Bootstrapping a Type System

October 29, 2010 code java language magpie

Magpie has reached a strange but neat little milestone on the road from “weird experiment” to “real language”: the type system is now bootstrapped. I’m not aware of any other languages where a statement like that is even meaningful (maybe Typed Scheme?), much less true, so I’ll try to break that down.

Even if you’re not interested in Magpie, my hope is that you can at least get a better picture of how type systems work in general from this. But, as a warning, this ventures into an echelon of programming language nerdery that few care to explore. I’ll try not to be too boring, but no promises.

What is a type?

“Type” like a lot of other simple words (“object” anybody?) ends up with a lot of fuzzy overlapping definitions in programming: classes, runtime types, prototypes, type objects, etc. In dynamically typed languages you’ll hear “values have type” while others say those languages have no types.

Magpie makes this distinction very blurry, but for our purposes what I care about is the static definition of a type: it’s the stuff that the type checker works with. For example, say you create a variable:

var i = 123

The type checker tracks that i is an integer. It does so by associating an object—a thing—with that name. That object is a type. If you think of types as objects that the type checker works with, that leads to the natural question of what operations on types we need to support. For Magpie, there are two important ones:

Assignment compatibility

The first operation is a test for assignment compatibility (i.e. the subtype relation). Put plainly, if we have a variable of type A, and we’re trying to assign to it a value of type B, is that kosher? This sounds like it’s limited to variables, but that core operation covers almost everything you need to do with a type. It’s equivalent to asking, “Is B a subtype of A?” and covers things like, “Can I pass an argument of type A to a function declared to expect type B?”

So, with this operation, we can track how types are related to each other, and make sure we don’t pass or assign values of the wrong type.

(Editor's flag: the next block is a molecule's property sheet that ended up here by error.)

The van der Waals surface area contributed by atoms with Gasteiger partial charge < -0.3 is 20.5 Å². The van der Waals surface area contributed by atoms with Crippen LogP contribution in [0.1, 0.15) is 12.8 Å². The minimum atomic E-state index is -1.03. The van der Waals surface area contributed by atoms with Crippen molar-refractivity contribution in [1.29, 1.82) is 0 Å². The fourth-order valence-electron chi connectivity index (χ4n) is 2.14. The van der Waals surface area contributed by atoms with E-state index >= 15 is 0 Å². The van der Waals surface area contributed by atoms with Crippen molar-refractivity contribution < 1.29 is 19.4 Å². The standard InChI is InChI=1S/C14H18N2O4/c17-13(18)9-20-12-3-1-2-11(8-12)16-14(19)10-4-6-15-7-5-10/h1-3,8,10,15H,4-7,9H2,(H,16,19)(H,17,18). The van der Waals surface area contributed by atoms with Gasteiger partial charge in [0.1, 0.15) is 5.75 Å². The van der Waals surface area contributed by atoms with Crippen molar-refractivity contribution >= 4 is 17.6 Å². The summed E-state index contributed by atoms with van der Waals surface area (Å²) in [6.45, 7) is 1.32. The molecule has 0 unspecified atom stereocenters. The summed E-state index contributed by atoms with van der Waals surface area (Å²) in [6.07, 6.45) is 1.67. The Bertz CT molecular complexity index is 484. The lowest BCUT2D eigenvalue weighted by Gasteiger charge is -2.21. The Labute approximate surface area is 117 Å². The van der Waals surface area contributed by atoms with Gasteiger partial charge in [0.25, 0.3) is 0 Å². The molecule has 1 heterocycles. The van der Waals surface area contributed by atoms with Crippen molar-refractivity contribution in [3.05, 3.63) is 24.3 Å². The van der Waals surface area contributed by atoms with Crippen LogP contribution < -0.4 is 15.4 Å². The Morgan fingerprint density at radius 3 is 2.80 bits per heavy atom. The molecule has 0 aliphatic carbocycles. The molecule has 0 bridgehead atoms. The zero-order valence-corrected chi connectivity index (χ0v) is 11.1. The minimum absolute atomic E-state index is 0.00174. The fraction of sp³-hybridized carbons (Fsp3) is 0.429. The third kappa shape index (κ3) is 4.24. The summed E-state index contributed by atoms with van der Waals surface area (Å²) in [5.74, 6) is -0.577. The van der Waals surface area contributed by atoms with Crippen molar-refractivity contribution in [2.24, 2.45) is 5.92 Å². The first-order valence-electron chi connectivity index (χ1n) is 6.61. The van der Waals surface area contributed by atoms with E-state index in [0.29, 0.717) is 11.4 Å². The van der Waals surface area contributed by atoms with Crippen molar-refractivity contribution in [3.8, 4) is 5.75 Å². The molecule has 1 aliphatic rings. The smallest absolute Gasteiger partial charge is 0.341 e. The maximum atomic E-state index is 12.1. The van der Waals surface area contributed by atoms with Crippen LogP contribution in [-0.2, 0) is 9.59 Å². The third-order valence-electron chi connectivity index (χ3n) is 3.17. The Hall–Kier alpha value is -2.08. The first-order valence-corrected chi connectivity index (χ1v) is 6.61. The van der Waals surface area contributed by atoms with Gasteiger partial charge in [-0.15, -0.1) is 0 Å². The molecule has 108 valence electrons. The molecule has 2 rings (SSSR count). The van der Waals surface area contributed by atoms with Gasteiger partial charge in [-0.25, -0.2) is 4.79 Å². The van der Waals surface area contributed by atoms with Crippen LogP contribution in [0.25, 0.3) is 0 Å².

Member type

The other operation, which is a little more OOP-specific, is determining if a type has a member with a given name, and, if so, what its type is. This helps us ensure we aren’t calling unsupported methods or accessing undefined fields on a class. For example, if we have a chunk of code like:

list add("item")

The type checker needs to get the type of the list variable and ask it what the type of its add member is. If the answer to that is nothing (i.e. it doesn’t have that member) or not a function that accepts a string, then that method call is an error.

An interface for types

If you have an OOP mindset, you can look at those two operations as defining an interface. If you were implementing a type checker in Java, you could define a type to be any class that implements:

interface Type {
  boolean canAssignFrom(Type other);
  Type getMemberType(String name);

The concrete classes that represented kinds of types (say “Class”, “Interface”, “Array”, etc.) would then implement that interface and you’re good to go. The Magpie interpreter does exactly that.

First-class types

It’s just that where it does that is kind of unusual. In Magpie, all types are first-class, like Ruby or Python. For example:

var monkey = Monkey new("Bobo")

In this code, Monkey is just a global variable whose value is an object representing the Monkey class. So classes are first-class objects.

But there are types that are not classes. For example, “array of ints” is a type, but it’s not a class. Magpie also has ad-hoc unions, so “int or string” is a type, but it’s not a class.

It would be perfectly valid for classes to be first-class, without having all types be first-class, except for one important thing: generics. Magpie has generics because I’m firmly of the opinion that a type system without generics is about as useful as a language with functions but no parameters. Do you really want a language whose type system is as expressive as GOSUB in BASIC?

Given generics, you should be able to instantiate them with any type, not just any class. That way, you can create things like “collection of array of ints”. It’s also important for type arguments in generics to be reified (unlike Java’s half-baked generics). If you have a “list of ints” it should know that it’s a list of ints and be able to act on that fact.

Those last two points—that any type can be a type argument in a generic, and that type arguments should be reified—means that all types really do need to be first-class objects in Magpie.

Piercing the veil

So, going down this path, we find ourselves in a weird place. Over in the Java type checking code, we have some Type interface and a bunch of Java classes that implement it. The type system is fully fleshed out in Java. Meanwhile, on the other side of the veil we have these first-class objects in Magpie that also fully implement the type system.

That’s redundant, kind of ugly, and hard to manage. To get rid of that redundancy, we’ll kill one side. Which one? We know we need types to be first class in Magpie, so that really only leaves one option: yank the type system out of Java.

What a type checker does

A type checker is actually a pretty simple piece of software. It basically walks through a chunk of code tracking the types of the operations and checking them for validity. For example, consider:

print((1 + 2) string)

The parser converts that into an AST, a little tree like:

  / \
(1) (2)

The type checker walks that tree from the bottom to top. Something like this:

  1. Get the type of 1 (Int).

  2. Get the type of 2 (Int).

  3. Look up the type of + on the receiver’s type (Int, from 1).

  4. See if the parameter type for + (Int, from the declaration of +) matches the argument type (Int, from 2). (It does.)